History of the CCRB
The first steps towards creating what is now the Civilian
Complaint Review Board were taken in 1950, when a coalition
of eighteen organizations formed the "Permanent Coordination
Committee on Police and Minority Groups" to lobby the city
to deal with police misconduct in general, and "police misconduct
in their relations with Puerto Ricans and Negros specifically."*
In response to their demands, the New York City Police Department
established the Civilian Complaint Review Board in 1953 as
a committee of three deputy police commissioners to investigate
civilian complaints. While the board was granted wider authority
under Mayor Robert Wagner in 1955, it remained an organization
within the police department—the investigations were conducted
by police officers and the decision on whether or not to recommend
discipline was made by the deputy commissioners.
The Lindsay Plan
After his election in 1965, Mayor John Lindsay appointed former federal judge Lawrence E.
Walsh to investigate the operation of the police department and make suggestions for
improvement. While the bulk of Walsh's report focused on modernization, the report also argued that, in order to instill public confidence that investigations of civilian complaints were handled fairly, the board itself should have civilian representation.
Opposition to Lindsay
Lindsay formed a search committee, chaired by former Attorney General Herbert Brownell, to find civilians to serve on the board. John Cassese, the president of the Patrolman's Benevolent Association (PBA), rigorously opposed a civilian presence on the board, stating "I'm sick and tired of giving in to minority groups with their whims and their gripes and shouting." The mayor's search committee found four candidates, whom the mayor appointed, and for the first time in the city's history, people outside the department oversaw the investigations of complaints against police officers.
A Crucial Vote
Lindsay's board did not last long. Cassese and the
PBA collected signatures to force a ballot measure to bar civilians
from having any oversight of police complaints. The ensuing campaign
was bitter on all sides; the PBA made appeals to safety and fear,
stating that with civilian oversight the police would not be able to do their job properly, and the forces in favor of civilian participation painted their opponents as bigots and racists. The ballot measure won overwhelmingly, and the board returned to its previous all-police makeup.
Civilian Board Members
In 1987, in accordance with legislation passed in 1986 by the city council,
the board was restructured as one where private citizens served alongside
non-uniformed police officers; six were appointed by the mayor (with the
advice and consent of city council) and six were appointed by the police
commissioner. At this time, the Civilian Complaint Investigations Bureau
began to hire civilians to investigate complaints, though these civilians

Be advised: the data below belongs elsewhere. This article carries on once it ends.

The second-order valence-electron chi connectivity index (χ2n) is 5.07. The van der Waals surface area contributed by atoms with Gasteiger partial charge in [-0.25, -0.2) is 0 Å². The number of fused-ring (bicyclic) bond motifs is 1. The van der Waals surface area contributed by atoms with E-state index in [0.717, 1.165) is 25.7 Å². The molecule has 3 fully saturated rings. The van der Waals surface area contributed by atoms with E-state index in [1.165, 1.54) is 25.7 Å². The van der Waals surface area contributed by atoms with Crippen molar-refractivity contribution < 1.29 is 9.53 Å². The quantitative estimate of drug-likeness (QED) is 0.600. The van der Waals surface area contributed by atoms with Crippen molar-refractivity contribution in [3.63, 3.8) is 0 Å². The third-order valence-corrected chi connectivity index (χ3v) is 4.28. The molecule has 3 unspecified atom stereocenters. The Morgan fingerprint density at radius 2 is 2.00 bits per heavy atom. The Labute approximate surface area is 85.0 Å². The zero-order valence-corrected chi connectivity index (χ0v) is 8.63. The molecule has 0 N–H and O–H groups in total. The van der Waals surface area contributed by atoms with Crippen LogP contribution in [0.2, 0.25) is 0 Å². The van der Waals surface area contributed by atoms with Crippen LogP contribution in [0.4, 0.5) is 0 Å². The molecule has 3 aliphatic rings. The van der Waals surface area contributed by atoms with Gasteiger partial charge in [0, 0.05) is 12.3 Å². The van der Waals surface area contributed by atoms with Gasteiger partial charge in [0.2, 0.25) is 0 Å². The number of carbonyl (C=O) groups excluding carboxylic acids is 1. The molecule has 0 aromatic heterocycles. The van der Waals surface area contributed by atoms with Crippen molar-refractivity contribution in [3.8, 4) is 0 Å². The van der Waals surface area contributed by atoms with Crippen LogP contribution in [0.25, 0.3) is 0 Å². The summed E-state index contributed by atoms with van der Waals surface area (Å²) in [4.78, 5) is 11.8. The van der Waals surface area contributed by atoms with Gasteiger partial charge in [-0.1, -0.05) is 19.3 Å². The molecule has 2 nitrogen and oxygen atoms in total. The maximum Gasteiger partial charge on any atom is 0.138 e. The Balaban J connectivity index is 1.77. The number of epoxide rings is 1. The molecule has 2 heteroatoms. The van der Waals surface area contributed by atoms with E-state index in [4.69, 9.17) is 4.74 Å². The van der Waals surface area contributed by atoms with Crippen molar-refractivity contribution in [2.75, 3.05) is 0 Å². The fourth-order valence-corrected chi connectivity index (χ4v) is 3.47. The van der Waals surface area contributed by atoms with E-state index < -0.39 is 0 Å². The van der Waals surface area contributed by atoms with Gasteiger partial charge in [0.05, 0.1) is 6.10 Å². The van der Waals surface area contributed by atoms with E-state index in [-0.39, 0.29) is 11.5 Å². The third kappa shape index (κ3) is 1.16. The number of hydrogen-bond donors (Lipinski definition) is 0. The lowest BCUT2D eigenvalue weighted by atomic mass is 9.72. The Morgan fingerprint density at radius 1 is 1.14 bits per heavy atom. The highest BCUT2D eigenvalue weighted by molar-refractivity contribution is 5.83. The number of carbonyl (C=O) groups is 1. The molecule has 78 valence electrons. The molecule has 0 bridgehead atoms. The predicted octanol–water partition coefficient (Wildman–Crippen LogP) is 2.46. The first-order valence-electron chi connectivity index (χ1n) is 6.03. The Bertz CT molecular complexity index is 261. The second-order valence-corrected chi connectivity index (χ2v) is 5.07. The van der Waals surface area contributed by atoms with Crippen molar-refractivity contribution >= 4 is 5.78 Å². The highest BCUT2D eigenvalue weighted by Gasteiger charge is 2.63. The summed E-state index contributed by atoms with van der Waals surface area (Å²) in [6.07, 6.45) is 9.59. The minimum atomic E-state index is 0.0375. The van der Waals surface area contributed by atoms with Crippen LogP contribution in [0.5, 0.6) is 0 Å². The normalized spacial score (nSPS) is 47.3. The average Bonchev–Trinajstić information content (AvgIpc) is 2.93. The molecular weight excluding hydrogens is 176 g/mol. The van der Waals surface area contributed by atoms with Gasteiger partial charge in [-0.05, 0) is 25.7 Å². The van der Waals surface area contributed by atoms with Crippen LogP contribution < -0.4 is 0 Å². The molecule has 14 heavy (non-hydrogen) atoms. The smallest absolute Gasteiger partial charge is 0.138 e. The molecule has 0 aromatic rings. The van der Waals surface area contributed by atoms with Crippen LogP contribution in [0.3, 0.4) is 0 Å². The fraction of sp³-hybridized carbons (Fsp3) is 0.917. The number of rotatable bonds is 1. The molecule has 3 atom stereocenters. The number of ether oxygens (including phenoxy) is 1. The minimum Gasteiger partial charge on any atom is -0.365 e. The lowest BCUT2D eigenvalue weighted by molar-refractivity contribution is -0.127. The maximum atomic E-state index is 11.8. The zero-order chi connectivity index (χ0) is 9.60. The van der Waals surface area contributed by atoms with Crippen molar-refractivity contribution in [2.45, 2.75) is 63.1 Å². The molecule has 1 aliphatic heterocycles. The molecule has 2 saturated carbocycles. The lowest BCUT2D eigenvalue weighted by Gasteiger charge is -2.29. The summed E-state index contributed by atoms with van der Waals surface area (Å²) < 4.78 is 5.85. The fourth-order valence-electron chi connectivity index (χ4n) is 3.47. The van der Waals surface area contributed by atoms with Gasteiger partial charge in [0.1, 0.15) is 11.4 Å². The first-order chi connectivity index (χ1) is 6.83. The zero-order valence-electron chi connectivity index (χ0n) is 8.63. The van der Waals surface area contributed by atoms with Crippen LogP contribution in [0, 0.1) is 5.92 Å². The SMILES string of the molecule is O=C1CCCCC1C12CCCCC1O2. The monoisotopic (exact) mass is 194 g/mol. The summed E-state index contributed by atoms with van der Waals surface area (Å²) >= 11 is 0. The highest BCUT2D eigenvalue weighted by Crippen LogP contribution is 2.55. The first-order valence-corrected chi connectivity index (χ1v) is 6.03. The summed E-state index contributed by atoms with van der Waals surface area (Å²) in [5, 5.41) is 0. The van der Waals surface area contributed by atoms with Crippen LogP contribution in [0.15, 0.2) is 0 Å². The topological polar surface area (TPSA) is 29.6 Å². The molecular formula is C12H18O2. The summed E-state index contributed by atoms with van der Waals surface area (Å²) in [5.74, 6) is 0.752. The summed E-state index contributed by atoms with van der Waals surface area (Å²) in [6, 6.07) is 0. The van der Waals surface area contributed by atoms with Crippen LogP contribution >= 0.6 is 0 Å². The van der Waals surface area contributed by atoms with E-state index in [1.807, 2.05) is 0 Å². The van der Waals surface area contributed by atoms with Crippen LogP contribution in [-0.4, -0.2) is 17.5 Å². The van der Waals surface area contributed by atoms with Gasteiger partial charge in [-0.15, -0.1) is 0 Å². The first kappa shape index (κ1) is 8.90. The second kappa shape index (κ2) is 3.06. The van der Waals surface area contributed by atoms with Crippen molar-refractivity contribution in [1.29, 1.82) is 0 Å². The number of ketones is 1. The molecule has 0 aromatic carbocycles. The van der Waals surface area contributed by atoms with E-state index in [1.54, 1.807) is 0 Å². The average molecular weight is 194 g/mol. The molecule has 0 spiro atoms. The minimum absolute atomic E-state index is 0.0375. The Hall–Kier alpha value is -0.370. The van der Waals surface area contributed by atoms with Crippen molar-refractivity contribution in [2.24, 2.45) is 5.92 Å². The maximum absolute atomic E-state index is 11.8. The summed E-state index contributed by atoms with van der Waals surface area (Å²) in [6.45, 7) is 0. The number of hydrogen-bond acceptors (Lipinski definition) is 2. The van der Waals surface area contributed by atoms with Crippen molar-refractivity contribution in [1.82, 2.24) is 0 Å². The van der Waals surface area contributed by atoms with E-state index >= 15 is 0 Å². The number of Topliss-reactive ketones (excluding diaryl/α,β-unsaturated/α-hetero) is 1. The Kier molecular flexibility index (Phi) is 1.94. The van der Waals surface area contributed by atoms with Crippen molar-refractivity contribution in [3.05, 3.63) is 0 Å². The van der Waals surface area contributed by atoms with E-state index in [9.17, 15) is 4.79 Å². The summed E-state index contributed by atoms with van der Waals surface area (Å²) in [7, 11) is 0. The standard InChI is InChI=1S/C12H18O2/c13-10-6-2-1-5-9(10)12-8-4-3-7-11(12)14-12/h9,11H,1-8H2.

served alongside police department investigators and were supervised by
Tompkins Square Park Incident
In 1988, an event helped sway public opinion
in favor of more civilian control over the investigation of
complaints made against NYPD officers. In response to complaints
of drug trafficking and disorderly groups in Tompkins Square
Park, the department chose to enforce an existing 1:00 a.m.
curfew that had previously not been enforced. A rally protesting
the curfew on July 31 turned into a confrontation with police
in which four people were arrested and four officers were
injured. On August 6, demonstrators were forced from the park
in a series of violent incidents between the police, demonstrators,
and bystanders. Video footage showed police officers striking
people with nightsticks, kicking people who were on the ground,
and covering their shields to hide their identity.
The CCRB commissioned a special report on the incident, concluding
that "there is no evidence that any effort was made to limit
the use of force. . . . Force was used for its own sake."
Even though the report was extremely critical of the NYPD,
the event itself galvanized support for an all-civilian review
All Civilian Agency
In 1993, after extensive debate
and public comment, Mayor David Dinkins and the New York City
Council created the Civilian Complaint Review Board in its
current, all-civilian form. The agency was granted subpoena
power (one issue cited in the Tompkins Square Park report
by the police department's CCRB was that without subpoena
power, it could not obtain filmed footage from local media
outlets) and authority to recommend discipline in cases that
the board substantiated. However, the agency was underfunded
at its inception, leaving it unable to cope with the large
number of complaints it received.
After the Abner Louima incident in 1997, the CCRB's budget was steadily increased, allowing the agency to hire dozens more investigators and experienced managers who oversee investigations. The new civilian investigators, led by the managers, have dramatically improved the agency performance. Now the largest civilian oversight agency in the country, the CCRB has investigated thousands of complaints, leading to discipline for hundreds of police officers. The CCRB remains dedicated to its core mission of thoroughly and impartially investigating all complaints it receives.
All information on the CCRB during the Lindsay years is drawn
from Vincent J. Cannato's The Ungovernable City: John Lindsay
and His Struggle to Save New York, 155-188 (2001). Incidental
quotes in the section are in Cannato's text. [back]
Information on the Tompkins Square Park incident comes from
"The Tompkins Square Park Incident: An Interim Report from
the New York City Police Department's Civilian Complaint Review
Board" (1988), and the "Report of the Civilian Complaint Review
Board on the Disposition of Civilians' Complaints Arising
from Police Department Action Occurring at Tompkins Square
Park on August 6 - 7" (1988).